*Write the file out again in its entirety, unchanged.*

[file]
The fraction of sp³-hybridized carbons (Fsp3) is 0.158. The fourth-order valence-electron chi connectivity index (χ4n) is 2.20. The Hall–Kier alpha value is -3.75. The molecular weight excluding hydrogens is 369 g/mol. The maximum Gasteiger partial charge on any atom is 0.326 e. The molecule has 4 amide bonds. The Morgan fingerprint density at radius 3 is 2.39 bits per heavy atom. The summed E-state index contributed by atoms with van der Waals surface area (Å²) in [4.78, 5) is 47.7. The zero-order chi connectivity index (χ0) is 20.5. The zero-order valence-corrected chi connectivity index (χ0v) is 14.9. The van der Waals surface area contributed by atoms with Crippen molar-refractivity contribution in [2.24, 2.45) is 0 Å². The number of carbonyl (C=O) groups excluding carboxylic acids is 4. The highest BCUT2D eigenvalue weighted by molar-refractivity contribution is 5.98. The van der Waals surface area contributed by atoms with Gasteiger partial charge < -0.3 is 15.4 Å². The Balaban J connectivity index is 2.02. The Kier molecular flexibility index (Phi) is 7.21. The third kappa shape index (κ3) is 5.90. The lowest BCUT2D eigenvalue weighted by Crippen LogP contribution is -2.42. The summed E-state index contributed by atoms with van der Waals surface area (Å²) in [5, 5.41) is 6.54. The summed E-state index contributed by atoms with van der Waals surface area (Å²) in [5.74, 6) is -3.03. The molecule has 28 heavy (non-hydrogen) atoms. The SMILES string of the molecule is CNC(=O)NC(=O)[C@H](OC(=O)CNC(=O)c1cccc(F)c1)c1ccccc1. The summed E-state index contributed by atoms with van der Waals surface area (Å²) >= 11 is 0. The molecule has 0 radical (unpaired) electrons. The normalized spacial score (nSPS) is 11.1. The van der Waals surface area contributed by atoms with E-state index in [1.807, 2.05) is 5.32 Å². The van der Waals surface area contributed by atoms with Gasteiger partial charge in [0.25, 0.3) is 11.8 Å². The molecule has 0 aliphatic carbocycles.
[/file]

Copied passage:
The fraction of sp³-hybridized carbons (Fsp3) is 0.158. The fourth-order valence-electron chi connectivity index (χ4n) is 2.20. The Hall–Kier alpha value is -3.75. The molecular weight excluding hydrogens is 369 g/mol. The maximum Gasteiger partial charge on any atom is 0.326 e. The molecule has 4 amide bonds. The Morgan fingerprint density at radius 3 is 2.39 bits per heavy atom. The summed E-state index contributed by atoms with van der Waals surface area (Å²) in [4.78, 5) is 47.7. The zero-order chi connectivity index (χ0) is 20.5. The zero-order valence-corrected chi connectivity index (χ0v) is 14.9. The van der Waals surface area contributed by atoms with Crippen molar-refractivity contribution in [2.24, 2.45) is 0 Å². The number of carbonyl (C=O) groups excluding carboxylic acids is 4. The highest BCUT2D eigenvalue weighted by molar-refractivity contribution is 5.98. The van der Waals surface area contributed by atoms with Gasteiger partial charge < -0.3 is 15.4 Å². The Balaban J connectivity index is 2.02. The Kier molecular flexibility index (Phi) is 7.21. The third kappa shape index (κ3) is 5.90. The lowest BCUT2D eigenvalue weighted by Crippen LogP contribution is -2.42. The summed E-state index contributed by atoms with van der Waals surface area (Å²) in [5, 5.41) is 6.54. The summed E-state index contributed by atoms with van der Waals surface area (Å²) in [5.74, 6) is -3.03. The molecule has 28 heavy (non-hydrogen) atoms. The SMILES string of the molecule is CNC(=O)NC(=O)[C@H](OC(=O)CNC(=O)c1cccc(F)c1)c1ccccc1. The summed E-state index contributed by atoms with van der Waals surface area (Å²) >= 11 is 0. The molecule has 0 radical (unpaired) electrons. The normalized spacial score (nSPS) is 11.1. The van der Waals surface area contributed by atoms with E-state index in [1.807, 2.05) is 5.32 Å². The van der Waals surface area contributed by atoms with Gasteiger partial charge in [0.25, 0.3) is 11.8 Å². The molecule has 0 aliphatic carbocycles.